Lecture Asset Pricing Models Markowitz Portfolio Theory by MikeJenny


									         Lecture 4. Asset Pricing Models
       Markowitz Portfolio Theory (1950s) –
            - Mean-Variance Analysis

       Assumption: Investors care ONLY about
       expected returns and the variance of returns of
       their portfolios (mean-variance preferences)

E[r]             E[r]                E[r]

                 σ                   σ                   σ
            1                 0                   1
       Mean-Variance Frontier

 mean-variance frontier:

Where is the minimum variance portfolio?
    Where is the efficient frontier?
  Which portfolio would you choose?
       Introducing risk-free rate

                r f , rp   0

Which portfolio would you choose now?
What is the composition of your portfolio?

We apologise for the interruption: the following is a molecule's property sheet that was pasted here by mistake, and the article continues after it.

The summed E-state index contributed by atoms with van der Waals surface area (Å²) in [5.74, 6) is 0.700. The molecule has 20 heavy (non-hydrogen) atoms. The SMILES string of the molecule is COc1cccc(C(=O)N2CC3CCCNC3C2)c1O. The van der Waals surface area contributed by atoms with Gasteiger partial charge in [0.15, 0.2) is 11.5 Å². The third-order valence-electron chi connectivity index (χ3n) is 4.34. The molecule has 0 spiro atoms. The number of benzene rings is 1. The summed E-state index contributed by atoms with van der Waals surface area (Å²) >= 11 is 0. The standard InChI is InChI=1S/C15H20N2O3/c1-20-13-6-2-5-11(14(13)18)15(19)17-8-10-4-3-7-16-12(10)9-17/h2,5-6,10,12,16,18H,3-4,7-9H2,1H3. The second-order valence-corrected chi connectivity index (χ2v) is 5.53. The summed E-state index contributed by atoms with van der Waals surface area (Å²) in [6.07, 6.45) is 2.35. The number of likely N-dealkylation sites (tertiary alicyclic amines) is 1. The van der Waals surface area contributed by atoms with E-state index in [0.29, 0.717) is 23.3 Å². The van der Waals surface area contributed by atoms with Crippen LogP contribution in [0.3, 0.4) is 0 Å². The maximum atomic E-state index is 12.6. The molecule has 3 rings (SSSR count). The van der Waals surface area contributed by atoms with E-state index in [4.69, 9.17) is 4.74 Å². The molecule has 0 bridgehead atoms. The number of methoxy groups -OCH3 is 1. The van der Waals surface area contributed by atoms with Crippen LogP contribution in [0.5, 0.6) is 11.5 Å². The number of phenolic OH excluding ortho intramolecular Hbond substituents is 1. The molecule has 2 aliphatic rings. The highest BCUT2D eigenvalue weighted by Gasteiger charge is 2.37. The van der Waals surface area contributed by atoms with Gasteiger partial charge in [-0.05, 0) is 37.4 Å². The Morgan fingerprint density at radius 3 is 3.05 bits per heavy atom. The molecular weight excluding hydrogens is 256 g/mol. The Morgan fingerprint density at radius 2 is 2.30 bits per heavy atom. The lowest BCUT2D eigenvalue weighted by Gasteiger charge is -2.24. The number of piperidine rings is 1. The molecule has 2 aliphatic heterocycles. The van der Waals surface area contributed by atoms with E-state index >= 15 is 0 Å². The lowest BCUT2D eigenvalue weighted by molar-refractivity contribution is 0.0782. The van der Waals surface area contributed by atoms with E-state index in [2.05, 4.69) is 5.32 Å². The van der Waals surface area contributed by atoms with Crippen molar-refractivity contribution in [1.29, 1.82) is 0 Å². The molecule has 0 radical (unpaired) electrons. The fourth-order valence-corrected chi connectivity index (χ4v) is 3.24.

 Two-fund separation theorem!
   Capital Asset Pricing Model (CAPM)
        (Sharp, Lintner, 1964-65)

  -   a model of asset pricing equilibrium:

        The tangency portfolio (T) =
        = The market portfolio (M)

        E (ri )   rf       i   [ E (rM ) rf ]
                           Cov(ri , rM )
          where             Var(rM )

            Assumptions of CAPM:
- Investors maximize utility over expected
return and return variance
- Investors have homogeneous expectations
regarding future asset returns
- Unlimited amounts may be borrowed and
loaned at the risk-free rate
- Asset markets are perfect and frictionless
(e.g. no taxes, no transaction costs, no short
sale constraints)
      Beta VS Standard Deviation
         Capital Market Line (CML):

         Security Market Line (SML):

          Implications of CAPM:
- An asset’s expected (fair) return is
proportional to its market beta, and only beta;
 - For a diversifying investor, it is beta what
 matters for asset pricing, not standard
    Criticism of CAPM assumptions

        Empirical tests of CAPM:
Size and B/M are also relevant factors in
explaining the cross-section of returns
(e.g. Fama, French, 1992, 1993)

To top